While Section 25’s contorted manipulation of disco sounds prescient these days, another track from ‘Always Now’ has taken on a strange new significance. ‘Hit’, a spooky and crepuscular highlight, was sampled by megastar rapper and mogul Kanye West for his track ‘FML’ from the 2016 album ‘The Life Of Pablo’, opening the band up to interest from an unfamiliar hip hop audience. When the request came in for sample clearance, Vin was bemused, but liked the fact the tune was re-purposing their music in a similar way that they had refashioned disco.

“It was about as out of the blue as you can get,” says Vin. “They sent a mix of how it was going to be used. In my naivety, I thought maybe they’d sampled a guitar chord or a couple of words, and actually it was the last 90 seconds of the song. 
It was like, ‘Fucking hell, they’ve gone to town 
on this one, whose idea was this? Where has this come from?’. Although our track was still at the same tempo, they’d somehow speeded it up too, and my brother’s voice had a bit of a chipmunk quality. It was weird, but we thought, ‘OK’.

“We liked to use disco beats with a different side to it, a different message, mixing things up, so it kind of appealed on that level. This was pre-Kanye in Trump’s office you’ve got to remember, so we went for it, and there was a few quid in it, obviously.

“We still don’t really know how it came about. I heard third-hand from one of the producers that he’d rocked up in the studio with our album under his arm, saying, ‘I want to use this track’.”


After the lavish studio sessions of their first album, Section 25 took another route for their follow-up, ‘The Key Of Dreams’, which was home-recorded in Blackpool and consisted of more improvisational material. Building on the sound of their first record, but with a more low-key feel, it contains gems like ‘Regions’, a barely-there, beautiful vignette of warm dubby bass, vocals and even subtle saxophone. Soon though, the band would begin to gravitate to electronic sounds and start a new iteration.

Paul Wiggin left, and the Cassidy brothers were joined by percussionist Lee Shallcross as well as Angela Flowers and Jenny Ross, who both contributed keyboards and vocals. Collecting together some essential synths and drum machines, including a Juno-6, Roland 808 and 303, they began to work on new songs, abetted by producer Bernard Sumner, who was, of course, already well-versed in machine beats.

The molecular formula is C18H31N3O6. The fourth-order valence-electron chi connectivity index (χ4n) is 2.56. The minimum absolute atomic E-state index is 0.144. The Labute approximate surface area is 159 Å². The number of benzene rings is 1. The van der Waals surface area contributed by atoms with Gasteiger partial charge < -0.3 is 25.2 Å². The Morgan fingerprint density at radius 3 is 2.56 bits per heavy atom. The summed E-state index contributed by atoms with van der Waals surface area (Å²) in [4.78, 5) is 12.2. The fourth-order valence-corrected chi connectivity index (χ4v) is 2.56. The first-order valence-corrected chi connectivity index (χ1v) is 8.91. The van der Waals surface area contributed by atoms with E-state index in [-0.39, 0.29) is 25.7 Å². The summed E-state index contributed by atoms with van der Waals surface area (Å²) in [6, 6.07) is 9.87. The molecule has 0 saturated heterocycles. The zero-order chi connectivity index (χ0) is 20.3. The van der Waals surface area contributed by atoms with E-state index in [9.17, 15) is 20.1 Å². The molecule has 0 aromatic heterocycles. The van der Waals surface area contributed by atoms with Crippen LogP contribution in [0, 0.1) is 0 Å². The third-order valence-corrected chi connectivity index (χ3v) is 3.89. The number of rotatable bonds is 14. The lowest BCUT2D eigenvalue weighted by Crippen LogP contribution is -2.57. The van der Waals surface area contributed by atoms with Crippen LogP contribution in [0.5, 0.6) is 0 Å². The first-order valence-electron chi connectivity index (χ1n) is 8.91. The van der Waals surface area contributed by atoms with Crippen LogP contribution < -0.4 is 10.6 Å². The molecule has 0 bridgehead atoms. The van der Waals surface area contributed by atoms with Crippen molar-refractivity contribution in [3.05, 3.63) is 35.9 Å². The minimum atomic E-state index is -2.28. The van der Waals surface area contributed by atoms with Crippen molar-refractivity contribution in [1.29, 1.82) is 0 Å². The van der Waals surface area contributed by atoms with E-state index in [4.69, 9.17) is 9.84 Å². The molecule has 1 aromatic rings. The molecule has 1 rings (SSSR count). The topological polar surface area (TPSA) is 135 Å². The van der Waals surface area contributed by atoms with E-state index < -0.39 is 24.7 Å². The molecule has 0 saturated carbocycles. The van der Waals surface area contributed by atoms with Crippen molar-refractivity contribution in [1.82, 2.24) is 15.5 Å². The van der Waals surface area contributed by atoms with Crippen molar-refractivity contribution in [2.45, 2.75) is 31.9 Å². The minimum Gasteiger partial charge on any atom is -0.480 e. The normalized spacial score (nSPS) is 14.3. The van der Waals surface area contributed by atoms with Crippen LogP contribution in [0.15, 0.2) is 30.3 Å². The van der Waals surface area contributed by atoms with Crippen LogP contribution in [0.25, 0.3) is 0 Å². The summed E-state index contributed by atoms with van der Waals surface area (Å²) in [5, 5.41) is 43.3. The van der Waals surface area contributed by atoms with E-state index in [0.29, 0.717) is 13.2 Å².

“We’d organised a gig with New Order in Blackpool, around the time they’d done ‘Temptation’, it was a well-attended, good show,” says Vin. “We made a few quid out of that, and we managed to buy the equipment we needed. That summer we just spent a lot of time experimenting and finding out how to use this stuff.”

From these sessions came the electronically driven album ‘From The Hip’, and most significantly, the track ‘Looking From A Hilltop’. The latter was the band’s most popular single, a dancefloor hit on both sides of the Atlantic that has the distinction, along with the earliest Chicago house and Chris & Cosey’s ‘Dancing Ghosts’, of being one of the first records to use the TB-303 synth for its alien bass frequencies.

There was another album, ‘Love & Hate’, but Vin left halfway through the recording. Reforming in 2001, a new long-player was postponed indefinitely following the death of Jenny Ross. They made two further albums, but Larry Cassidy himself died in 2010 prior to the ‘Retrofit’ collection being released. Ahead of the new boxset, it seems that Vin and Paul Wiggin have been in touch again.

“The boxset has been nice in a way, because it’s kick-started me getting in touch with Paul,” says Vin.

As to the group’s legacy, Vin simply wants people to be able to appreciate their contributions to music, in contrast to how they were derided by the music press in the early days.

“Hopefully people will have a good opinion of the band and what we’ve done over time,” he concludes. “I did that thing years ago of trying to make a living out of it and being a professional musician. I preferred it when I was a kid at 16 years old playing along with my older brother’s records. If I can capture a little bit of that, then I’m happy.”

‘Always Now (Boxset Edition)’ is out on Factory Benelux